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ASCB Newsletter - August 2003

Whitfield Named 12th MBC Awardee

Michael Whitfield, a postdoctoral fellow in the lab of Pat Brown at Stanford, was named by the Molecular Biology of the Cell Editorial Board as recipient of the 12th MBC Paper of the Year Award.

Whitfield is the first author of the article Identification of Genes Periodically Expressed in the Human Cell Cycle and Their Expression in Tumors, published in the June 2002 issue of MBC.

Whitfield will present his research at the minisymposium on Cell Cycle Regulation at the ASCB Annual Meeting in San Francisco this December.


Hutchison to Receive Alberts Award

Nancy Hutchison of the Fred Hutchinson Cancer Research Center in Seattle will receive the sixth annual Bruce Alberts Award for Outstanding Contributions to Science Education. Hutchison serves as Director of the Hutchinson Center’s Science Education Partnership, a professional development program for Washington secondary school teachers that she co-founded in 1991. She also helped to found HutchLab in 1999, a program to expose high school students to biomedical research at the Hutchinson Center.

Announcing the Award, ASCB Education Committee Chair Ken Miller said, “neither of these remarkable and effective partnerships would have been possible without Dr. Hutchison’s pioneering vision and leadership … [she] has set a powerful example of how scientists can encourage and nurture the next generation of researchers.”

The Award will be presented at the 43rd ASCB Annual Meeting in San Francisco.


ASCB-Promega Award to Gertler

Frank Gertler of the Massachusetts Institute of Technology Department of Biology will receive the fifth annual ASCBPromega Award for Early Career Life Scientists at the ASCB Annual Meeting in December.

Gertler’s research is focused on the mechanisms underlying cytoskeletal remodeling events that drive cell movement. Controlling cell motility has implications in such processes as wound healing, immune cell homing, axonal pathfinding, and preventing birth defects, cancer and other diseases that can result when pathways that regulate cell movement and shape are perturbed.

Gertler will present the Award Lecture during the 43rd ASCB Annual Meeting Symposium on Cell Motility, on Wednesday, December 17, at 8:00 a.m.


ASCB Names Visiting Professors

Since 1997, the ASCB MAC NIH/NIGMS/Minority Access to Research Careers program has supported 28 visiting faculty from underrepresented Minority-Serving Institutions to work in the laboratories of ASCB host scientists. This year, 14 visiting professors were supported for one year and seven additional professors were supported for two years. Professors spend up to ten weeks in host labs, refining research techniques and teaching strategies while developing long-term collaborations with research-intensive institutions.


MAC MBL Students Honored

The ASCB honored ten 2003 ASCB/MBL MAC students at a lunch hosted by ASCB Minorities Affairs Committee Chair Donella Wilson.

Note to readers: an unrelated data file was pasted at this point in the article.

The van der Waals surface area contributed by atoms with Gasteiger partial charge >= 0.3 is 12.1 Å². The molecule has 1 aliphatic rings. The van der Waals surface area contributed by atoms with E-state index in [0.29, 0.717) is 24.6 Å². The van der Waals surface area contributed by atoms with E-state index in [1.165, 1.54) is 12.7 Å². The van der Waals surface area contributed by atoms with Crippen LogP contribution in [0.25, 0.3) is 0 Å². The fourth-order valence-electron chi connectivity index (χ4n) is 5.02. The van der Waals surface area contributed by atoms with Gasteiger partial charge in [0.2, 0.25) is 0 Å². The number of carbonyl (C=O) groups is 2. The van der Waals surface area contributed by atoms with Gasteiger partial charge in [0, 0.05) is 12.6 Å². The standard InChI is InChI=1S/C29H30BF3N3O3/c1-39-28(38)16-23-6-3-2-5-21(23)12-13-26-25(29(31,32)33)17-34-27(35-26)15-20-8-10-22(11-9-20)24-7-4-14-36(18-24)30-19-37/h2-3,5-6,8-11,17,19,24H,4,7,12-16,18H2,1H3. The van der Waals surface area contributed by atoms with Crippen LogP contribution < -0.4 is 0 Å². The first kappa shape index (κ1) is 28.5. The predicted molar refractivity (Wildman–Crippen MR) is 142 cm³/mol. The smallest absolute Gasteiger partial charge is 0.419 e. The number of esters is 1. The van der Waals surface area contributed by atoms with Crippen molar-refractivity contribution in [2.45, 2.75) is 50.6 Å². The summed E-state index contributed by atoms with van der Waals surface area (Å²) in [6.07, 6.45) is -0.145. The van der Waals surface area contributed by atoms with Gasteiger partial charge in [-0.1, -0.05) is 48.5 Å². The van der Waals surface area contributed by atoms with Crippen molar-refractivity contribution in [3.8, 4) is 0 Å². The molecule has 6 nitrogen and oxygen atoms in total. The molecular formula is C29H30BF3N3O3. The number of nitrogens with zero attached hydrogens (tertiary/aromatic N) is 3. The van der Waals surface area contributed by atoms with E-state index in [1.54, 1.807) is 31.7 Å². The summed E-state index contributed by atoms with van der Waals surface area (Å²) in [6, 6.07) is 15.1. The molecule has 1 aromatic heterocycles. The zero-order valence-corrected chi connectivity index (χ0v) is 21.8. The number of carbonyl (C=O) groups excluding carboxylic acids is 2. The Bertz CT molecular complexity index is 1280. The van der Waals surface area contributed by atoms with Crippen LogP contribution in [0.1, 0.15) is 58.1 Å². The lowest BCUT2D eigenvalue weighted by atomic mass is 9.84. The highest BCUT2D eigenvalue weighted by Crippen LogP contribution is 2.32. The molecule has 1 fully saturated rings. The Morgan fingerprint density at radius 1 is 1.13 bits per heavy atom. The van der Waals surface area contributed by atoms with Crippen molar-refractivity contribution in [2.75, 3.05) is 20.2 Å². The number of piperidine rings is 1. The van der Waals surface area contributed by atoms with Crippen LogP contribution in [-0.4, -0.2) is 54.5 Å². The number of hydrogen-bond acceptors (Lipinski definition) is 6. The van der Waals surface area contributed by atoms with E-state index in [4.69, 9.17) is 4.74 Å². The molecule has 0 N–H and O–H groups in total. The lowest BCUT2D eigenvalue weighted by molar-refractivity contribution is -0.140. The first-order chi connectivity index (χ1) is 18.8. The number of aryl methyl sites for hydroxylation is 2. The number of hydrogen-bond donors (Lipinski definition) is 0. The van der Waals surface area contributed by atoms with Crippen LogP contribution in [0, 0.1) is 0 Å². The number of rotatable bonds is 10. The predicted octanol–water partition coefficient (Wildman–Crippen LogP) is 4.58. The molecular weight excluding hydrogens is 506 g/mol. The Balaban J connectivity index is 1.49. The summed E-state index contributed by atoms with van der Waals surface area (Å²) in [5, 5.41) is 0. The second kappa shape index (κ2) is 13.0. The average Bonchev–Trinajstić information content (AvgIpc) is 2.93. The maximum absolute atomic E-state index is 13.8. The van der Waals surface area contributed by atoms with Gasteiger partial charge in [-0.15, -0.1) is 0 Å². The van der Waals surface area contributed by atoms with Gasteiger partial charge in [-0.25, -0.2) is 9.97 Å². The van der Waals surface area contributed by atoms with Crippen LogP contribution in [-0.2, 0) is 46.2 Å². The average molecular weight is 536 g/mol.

The students, who received competitive awards from the ASCB through grant funds provided by the NIH/NIGMS/MARC, and their courses were:

  • Juan Espinosa of Stanford for Neurobiology
  • Wendy French of the University of Texas Southwestern Medical Center for Physiology
  • Melissa Green of Morehouse School of Medicine for Frontiers in Reproduction
  • Crystal Icenhour of Mayo Clinic for Molecular Mycology
  • Ervin Johnson of University of California, Davis for Neurobiology
  • Khameeka Kitt of the University of Arizona, for Physiology
  • Jacqueline Moustakas of University of California, Berkeley, for Embryology
  • Chiatogu Onyewuu of Duke University for Molecular Mycology
  • Chris Rowland of Emory University for Neural Systems & Behavior
  • Ari Winbush of University of Oregon for Neural Systems & Behavior

Also representing the ASCB were former ASCB President Morris Karnovsky, former ASCB Secretary and E.E. Just Award recipient George Langford, Education Committee member Roger Sloboda, Public Policy Committee member Robert Palazzo and E.E. Just Award recipient David Burgess. They were joined by Society members Michael Cummings, Barbara Ehrlich, Scott Fraser, Hans Laufer and Melvin Spiegel, and MBL President John Dowling, Director & CEO William Speck, Director of Education Lenny Dawidowicz, and Education Council Member Janis Weeks.


Friday Harbor Laboratory Hosts MAC Scholars

Andrew Clark of the University of Maryland, College Park, Jaquan Horton of the University of Massachusetts, Amherst, Dana Jackson of Paine College and Anthony Rodriguez of Florida State University were supported to do research this summer at the Friday Harbor Laboratories of the University of Washington by the ASCB Minorities Affairs Committee. The interns in marine research at the Friday Harbor Labs were paired with research scientists for ten weeks on the Friday Harbor campus. MAC support has allowed FHL to nearly double the number of participants in the Blinks Program in four years.


BSCB Names Outstanding Young Scientists

The British Society for Cell Biology has named Karen Groot, a graduate student in the laboratory of Fiona Watt at Cancer Research UK in London, as the Young UK Cell Biologist for 2003.